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Piano Works 2
Waltzes op 54
Eclogues op 56
Piano pieces op 52
Moderato in A major B116
Album Leaves B109/2, 109/3, 109/4
Radoslav Kvapil, piano
Recorded Domovina Studios, Prague 1969 and 1970
SUPRAPHON SU 3376-2 111 [70’32]
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Dvořák’s music for piano has an, at best, marginal place in his output. It was occasional, often commissioned, and generally destined for the salon or domestic parlour and not for the concert hall. Since he was a good pianist he would often orchestrate the results for use in the Slavonic Dances, Legends and Waltzes. Some of the music to be heard in Kvapil’s 1969-70 cycle of recordings will be familiar in these guises.
The Waltzes were written for a ball in Prague in 1879. In eight movements, each tripartite, two were later arranged for string quartet – and proved lastingly popular. They are highly animated, and melodically captivating, charming and light, with subtle changes of register and mood. I thought Kvapil’s speed in the first, a Moderato, initially rather too slow for the subsequent quickening but he deliciously hammers the treble with perfectly even finesse in the second of the eight. No 4 is every bit as good as the Slavonic Dances, which it closely resembles, and it’s no surprise that that this was one of the two to be arranged for quartet. I greatly enjoyed No 5’s key modulations and the anticipatory rubato-laden exegesis – its triple structure beautifully and effervescently integrated and delineated with immense skill by Kvapil, who is never guilty of overplaying his hand.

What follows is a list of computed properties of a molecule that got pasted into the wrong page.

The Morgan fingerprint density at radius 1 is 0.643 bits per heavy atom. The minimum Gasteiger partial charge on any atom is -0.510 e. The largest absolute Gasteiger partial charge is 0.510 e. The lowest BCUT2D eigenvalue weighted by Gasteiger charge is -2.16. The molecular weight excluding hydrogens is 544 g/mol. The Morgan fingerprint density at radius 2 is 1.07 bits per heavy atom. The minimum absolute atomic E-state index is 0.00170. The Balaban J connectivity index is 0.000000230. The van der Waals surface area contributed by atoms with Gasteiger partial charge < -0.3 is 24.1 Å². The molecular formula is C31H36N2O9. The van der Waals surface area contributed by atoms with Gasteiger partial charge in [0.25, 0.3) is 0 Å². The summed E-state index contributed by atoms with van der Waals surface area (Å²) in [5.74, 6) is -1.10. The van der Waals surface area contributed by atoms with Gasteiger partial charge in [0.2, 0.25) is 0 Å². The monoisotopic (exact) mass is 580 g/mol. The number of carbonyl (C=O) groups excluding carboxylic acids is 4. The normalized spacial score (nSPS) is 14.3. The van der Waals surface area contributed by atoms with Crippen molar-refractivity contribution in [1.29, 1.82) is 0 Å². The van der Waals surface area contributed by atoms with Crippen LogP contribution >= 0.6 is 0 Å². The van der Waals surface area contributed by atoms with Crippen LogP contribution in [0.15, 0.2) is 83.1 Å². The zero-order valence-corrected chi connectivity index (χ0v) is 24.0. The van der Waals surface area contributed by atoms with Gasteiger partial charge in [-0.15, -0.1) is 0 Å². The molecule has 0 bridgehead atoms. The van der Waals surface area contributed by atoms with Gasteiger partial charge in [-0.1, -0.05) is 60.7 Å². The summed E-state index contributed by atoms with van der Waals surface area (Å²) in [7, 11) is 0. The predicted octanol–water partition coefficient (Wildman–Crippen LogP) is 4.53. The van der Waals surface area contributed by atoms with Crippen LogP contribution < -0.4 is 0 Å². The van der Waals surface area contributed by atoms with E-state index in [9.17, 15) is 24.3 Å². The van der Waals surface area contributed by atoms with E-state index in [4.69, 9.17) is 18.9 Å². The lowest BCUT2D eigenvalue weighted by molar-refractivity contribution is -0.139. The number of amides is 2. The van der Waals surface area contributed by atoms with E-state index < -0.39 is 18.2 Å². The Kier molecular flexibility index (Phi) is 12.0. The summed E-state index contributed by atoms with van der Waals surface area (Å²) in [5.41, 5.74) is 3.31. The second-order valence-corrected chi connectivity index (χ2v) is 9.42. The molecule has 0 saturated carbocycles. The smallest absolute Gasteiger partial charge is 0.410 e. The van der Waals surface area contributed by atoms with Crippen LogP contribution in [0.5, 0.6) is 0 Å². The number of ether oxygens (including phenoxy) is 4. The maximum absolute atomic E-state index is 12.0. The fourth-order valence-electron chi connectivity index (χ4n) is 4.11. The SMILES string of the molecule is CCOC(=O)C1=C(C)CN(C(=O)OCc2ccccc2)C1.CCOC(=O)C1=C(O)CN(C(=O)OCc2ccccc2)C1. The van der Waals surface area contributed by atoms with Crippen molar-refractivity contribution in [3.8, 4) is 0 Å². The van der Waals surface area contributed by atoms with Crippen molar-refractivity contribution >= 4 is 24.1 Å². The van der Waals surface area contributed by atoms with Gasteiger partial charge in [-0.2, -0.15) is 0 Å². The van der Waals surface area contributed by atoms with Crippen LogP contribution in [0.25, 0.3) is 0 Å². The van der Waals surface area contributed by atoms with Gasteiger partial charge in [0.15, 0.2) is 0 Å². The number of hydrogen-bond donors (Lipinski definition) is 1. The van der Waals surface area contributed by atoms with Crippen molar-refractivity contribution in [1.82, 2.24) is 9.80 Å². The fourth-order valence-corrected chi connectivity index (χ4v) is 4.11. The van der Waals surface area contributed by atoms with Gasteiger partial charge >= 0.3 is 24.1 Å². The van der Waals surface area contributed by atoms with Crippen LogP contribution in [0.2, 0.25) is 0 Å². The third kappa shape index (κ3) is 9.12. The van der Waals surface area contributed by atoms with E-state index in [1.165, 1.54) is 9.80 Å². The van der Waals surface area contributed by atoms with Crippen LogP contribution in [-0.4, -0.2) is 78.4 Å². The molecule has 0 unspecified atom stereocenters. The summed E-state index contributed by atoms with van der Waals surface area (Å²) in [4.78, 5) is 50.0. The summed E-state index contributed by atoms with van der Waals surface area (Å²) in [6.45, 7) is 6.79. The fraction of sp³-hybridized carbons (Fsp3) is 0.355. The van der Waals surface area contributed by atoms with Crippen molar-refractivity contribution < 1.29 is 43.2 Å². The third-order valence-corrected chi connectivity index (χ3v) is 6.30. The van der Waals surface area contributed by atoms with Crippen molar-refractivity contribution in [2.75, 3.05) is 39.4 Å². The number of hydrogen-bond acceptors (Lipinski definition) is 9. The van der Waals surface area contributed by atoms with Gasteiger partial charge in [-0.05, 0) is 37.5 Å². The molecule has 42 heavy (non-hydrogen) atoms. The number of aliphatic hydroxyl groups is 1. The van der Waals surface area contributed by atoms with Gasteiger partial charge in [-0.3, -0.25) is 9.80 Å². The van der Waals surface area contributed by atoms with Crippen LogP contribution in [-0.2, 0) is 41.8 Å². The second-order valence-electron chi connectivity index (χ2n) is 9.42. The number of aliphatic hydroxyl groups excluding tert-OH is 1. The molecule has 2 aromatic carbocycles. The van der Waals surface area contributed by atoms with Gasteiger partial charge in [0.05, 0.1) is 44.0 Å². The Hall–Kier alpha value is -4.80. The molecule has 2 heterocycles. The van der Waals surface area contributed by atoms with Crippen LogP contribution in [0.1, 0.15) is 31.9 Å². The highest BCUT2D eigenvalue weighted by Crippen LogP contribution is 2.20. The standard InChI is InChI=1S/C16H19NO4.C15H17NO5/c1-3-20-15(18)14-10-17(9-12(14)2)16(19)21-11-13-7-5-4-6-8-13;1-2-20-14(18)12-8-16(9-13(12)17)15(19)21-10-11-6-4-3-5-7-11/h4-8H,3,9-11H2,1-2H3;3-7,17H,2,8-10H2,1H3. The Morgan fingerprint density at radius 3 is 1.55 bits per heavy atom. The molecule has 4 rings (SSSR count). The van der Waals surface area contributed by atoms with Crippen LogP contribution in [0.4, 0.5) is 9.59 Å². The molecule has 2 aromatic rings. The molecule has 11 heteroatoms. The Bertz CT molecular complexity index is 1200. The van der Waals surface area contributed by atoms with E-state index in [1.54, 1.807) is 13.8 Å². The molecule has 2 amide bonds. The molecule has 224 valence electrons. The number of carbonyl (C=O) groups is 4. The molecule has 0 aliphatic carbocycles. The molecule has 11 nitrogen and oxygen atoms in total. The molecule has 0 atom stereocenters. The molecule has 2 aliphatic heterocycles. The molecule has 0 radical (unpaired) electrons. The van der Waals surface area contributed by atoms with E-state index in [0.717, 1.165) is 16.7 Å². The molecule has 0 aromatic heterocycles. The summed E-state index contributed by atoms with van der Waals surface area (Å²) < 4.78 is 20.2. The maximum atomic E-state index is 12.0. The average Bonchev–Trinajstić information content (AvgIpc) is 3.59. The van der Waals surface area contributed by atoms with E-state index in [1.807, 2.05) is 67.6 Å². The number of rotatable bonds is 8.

The Virgilian sounding eclogues followed swiftly after the Waltzes but they weren’t published until 1921 and then only on the instigation of Josef Suk. As with the Waltzes Dvořák plundered the music of these essentially private pieces for more obviously public work – and he even reallocated the opus number, op 56, to the cycle of Mazurkas. Self-critical he may have been but he was surely right. The opening piece of the four is rather forced and generic whilst the following Quasi allegretto is insistent, not uninteresting, but equally not melodically distinctive. . The Allegretto will be familiar as he recycled the central panel of the structure rather more colourfully in the Dances.
The Piano Pieces were produced to meet the success of the first series of Slavonic Dances. Dvořák withheld two of the six from publication but all have been recorded here. The cycle is well balanced and covers melodic and rhythmic ground. The Intermezzo which unfolds over a slowly moving bass line is a rather inward and introspective piece with a melodic line which is unusually Classical for Dvořák. The somewhat fractured Eclogue is nevertheless played with requisite limpidity by Kvapil – he is at all times a splendidly astute and sympathetic advocate and possesses the great gift of courageous simplicity. The concluding March is a rather grand, rousing cycle-closing piece. Also recorded are some bottom drawer morceaux, to which the Editors of the Dvořák edition gave the title Album Leafs – pretty, rather Schumannesque - and also a little Moderato.
There is a certain amount of archaeology and resurrection in this disc – not least because Kvapil’s cycle dates from 1969-70 and much was previously unrecorded – and it’s of decidedly occasional use. But so much is deliciously attractive and Kvapil is so infectiously inspiring a pianist that Dvořák admirers will want the disc – if only to correlate the act of Dvořák’s composition to their extended and orchestrated use elsewhere.
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